Manufacturers of the blood thinner Heparin continue to report that African swine fever in China is not affecting manufacturing and distribution of the medication intended for the U.S. market. Heparin is used in many settings, including as a treatment for heart attack patients. It is also given to patients before and after certain surgeries to prevent blood clots.
The active pharmaceutical ingredient (API) in Heparin is derived from pig intestines. Because China supplies a large portion of the API, some people are concerned that the African swine fever outbreak might affect the availability of Heparin. FDA immediately contacted Heparin manufacturers who supply the U.S. market to see if they were facing supply issues. The majority of manufacturers reported no such issues related to African swine fever.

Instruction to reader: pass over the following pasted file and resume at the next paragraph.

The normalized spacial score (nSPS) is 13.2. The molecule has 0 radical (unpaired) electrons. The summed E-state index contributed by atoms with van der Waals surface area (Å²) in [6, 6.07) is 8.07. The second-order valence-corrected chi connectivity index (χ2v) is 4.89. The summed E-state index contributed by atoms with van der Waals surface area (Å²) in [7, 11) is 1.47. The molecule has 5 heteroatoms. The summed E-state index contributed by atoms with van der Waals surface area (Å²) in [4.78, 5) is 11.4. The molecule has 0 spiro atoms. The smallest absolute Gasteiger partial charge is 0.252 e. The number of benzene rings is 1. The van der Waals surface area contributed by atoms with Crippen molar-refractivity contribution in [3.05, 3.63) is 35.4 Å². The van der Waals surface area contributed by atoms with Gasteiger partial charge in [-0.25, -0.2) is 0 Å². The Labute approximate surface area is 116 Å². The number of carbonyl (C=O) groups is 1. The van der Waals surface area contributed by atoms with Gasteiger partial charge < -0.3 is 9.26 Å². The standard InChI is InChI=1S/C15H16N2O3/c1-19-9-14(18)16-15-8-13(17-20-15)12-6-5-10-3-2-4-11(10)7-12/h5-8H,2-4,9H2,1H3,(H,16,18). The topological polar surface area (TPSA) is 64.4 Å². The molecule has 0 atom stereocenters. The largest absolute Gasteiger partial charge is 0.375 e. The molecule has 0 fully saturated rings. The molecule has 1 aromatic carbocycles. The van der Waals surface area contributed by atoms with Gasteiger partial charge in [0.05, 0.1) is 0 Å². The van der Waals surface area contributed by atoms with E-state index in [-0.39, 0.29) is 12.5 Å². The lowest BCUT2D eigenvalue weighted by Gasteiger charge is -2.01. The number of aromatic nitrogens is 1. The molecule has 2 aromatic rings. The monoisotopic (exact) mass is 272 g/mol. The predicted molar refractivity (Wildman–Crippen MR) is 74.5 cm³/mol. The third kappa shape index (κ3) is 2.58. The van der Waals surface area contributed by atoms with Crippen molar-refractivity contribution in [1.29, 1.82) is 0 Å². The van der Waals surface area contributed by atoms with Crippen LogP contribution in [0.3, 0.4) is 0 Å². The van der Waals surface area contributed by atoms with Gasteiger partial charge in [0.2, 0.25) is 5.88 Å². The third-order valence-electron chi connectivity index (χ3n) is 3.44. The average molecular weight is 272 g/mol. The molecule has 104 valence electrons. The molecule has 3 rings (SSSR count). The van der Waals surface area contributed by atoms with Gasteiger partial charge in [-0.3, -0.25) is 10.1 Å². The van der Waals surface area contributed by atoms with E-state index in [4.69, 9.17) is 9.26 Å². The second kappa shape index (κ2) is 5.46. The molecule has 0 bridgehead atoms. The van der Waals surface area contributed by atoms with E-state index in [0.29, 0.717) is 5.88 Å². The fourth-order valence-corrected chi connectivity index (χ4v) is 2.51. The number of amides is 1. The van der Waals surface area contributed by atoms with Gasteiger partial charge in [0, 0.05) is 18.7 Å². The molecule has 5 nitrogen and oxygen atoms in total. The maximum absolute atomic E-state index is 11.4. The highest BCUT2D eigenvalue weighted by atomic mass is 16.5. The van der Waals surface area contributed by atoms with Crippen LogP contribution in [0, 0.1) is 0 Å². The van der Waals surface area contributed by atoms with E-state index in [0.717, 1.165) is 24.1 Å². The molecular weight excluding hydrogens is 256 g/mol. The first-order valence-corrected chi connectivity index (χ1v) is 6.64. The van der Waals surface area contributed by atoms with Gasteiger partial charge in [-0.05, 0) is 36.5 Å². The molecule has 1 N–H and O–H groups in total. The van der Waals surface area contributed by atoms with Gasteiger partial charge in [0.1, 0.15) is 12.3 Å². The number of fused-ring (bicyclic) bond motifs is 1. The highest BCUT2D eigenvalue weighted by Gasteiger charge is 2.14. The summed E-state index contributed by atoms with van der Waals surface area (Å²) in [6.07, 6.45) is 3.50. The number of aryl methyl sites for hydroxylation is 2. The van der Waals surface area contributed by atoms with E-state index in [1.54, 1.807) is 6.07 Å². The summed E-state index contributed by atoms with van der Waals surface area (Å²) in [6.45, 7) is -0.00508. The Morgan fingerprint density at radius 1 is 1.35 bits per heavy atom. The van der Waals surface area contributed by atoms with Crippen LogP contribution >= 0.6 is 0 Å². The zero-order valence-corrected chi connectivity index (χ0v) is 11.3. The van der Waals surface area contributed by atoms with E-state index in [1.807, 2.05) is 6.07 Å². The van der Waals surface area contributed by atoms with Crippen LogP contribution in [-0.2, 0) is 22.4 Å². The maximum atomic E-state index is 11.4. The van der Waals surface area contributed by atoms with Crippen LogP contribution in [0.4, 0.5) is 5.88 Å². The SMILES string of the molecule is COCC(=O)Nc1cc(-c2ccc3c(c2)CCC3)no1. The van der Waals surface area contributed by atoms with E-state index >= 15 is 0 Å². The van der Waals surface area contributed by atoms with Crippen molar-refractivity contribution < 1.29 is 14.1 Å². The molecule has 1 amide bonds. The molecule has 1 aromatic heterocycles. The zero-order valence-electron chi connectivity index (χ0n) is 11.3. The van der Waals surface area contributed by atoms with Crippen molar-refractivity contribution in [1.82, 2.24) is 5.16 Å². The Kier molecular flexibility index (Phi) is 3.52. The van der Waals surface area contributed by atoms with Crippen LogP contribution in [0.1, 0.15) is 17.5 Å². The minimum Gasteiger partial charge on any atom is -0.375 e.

FDA continues to be in regular contact with U.S. Heparin suppliers and manufacturers as this situation evolves.
Consumers should know that there are many makers of Heparin, including manufacturers of generic and synthetic versions. A complete list of these manufacturers is available in FDA’s Orange Book: Approved Drug Products with Therapeutic Equivalence Evaluations.